With respect to the 2013 plans, which had been developed by the court and then adopted by the Legislature, the district court invalidated the districts that corresponded to the districts it had just held unlawful under the 2011 plan. The court based that conclusion on the discriminatory intent “allegedly harbored by the 2011 Legislature, and it attributed this same intent to the 2013 Legislature because it had failed to ‘engage in a deliberative process to ensure that the 2013 plans cured any taint from the 2011 plans.’”
For several of the districts, the district court’s opinion rested solely on its finding that the 2013 Legislature “had not purged its predecessor’s discriminatory intent.” The court also held that three districts were invalid under §2 of the VRA and found independent proof that one district, HD90, was a racial gerrymander. The district court ordered that the violations in all of these districts “must be remedied,” first giving the Legislature the opportunity to cure the violations. The State did not act, and the district court ordered a hearing with respect to remedial plans. These orders were appealed to the Supreme Court.
The Court’s first holding addressed its jurisdiction to hear the case. 28 U.S.C. §1253 authorizes the Court to hear an appeal of an order from a three-judge court “granting or denying … an interlocutory or permanent injunction.” The issue before the Court was whether the orders, which did not refer to the relief as an “injunction” and expressly disclaimed the term, nevertheless met that requirement. The Court, extending the “practical effects” rule from §1292(a)(1) to apply to §1253 as well, held that if an order has the “practical effect” of granting or denying an injunction then it should be treated that way for purposes of appellate jurisdiction. Applying the rule, the Court concluded that the text of the order and context made clear that the district court intended to have new plans ready for use in this year’s election, thus qualifying the orders as interlocutory injunctions.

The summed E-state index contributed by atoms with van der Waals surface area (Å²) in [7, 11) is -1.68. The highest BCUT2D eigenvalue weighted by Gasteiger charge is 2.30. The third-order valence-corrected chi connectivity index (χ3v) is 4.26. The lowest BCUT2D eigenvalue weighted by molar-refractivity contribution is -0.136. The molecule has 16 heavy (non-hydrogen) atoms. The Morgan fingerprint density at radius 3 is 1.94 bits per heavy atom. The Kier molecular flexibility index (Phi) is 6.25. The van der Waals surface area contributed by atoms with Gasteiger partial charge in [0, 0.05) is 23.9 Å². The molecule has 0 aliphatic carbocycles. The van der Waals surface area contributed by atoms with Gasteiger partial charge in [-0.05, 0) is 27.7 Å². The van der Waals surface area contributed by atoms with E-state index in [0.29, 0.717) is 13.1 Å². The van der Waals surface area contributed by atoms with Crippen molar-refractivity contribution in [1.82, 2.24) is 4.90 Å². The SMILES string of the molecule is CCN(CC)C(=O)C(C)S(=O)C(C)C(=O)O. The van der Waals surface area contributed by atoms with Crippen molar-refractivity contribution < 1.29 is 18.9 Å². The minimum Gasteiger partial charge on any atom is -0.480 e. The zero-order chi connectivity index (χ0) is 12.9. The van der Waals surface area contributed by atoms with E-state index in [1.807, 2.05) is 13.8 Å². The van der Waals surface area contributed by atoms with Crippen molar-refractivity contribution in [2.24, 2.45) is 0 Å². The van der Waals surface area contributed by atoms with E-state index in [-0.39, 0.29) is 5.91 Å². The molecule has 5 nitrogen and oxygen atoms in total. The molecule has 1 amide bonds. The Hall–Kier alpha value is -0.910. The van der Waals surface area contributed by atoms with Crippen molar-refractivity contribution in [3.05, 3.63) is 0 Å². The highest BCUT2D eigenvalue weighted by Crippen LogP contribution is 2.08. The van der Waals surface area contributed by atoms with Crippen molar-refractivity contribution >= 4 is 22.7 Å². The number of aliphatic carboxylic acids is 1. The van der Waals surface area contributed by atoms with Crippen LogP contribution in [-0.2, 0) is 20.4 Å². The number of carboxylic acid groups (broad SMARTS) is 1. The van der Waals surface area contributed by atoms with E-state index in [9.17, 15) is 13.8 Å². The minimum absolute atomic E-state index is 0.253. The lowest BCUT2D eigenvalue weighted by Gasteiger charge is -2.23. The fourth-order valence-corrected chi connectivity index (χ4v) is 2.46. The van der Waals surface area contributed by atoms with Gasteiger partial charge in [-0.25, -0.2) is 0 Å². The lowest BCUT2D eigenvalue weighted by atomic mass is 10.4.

The Court’s second, and primary, holding addressed whether the district court applied the correct legal standard. The Court held that it did not. The intent of the 2013 Legislature, not the 2011 Legislature, is what matters. “Instead of holding the plaintiffs to their burden of overcoming the presumption of good faith and proving discriminatory intent, it reversed the burden of proof.” The Court went on to say that the intent of the 2011 Legislature is not irrelevant and the 2013 plans are not unassailable simply because they were adopted on an interim basis by the court. But these factors must be “weighed together with any other direct and circumstantial evidence of [the] Legislature’s intent.” The only direct evidence suggested that the 2013 Legislature’s intent, which was to end the litigation, was legitimate. And the circumstantial evidence pointed to the same conclusion. Accordingly, the Court reversed the district court’s finding with respect to intent.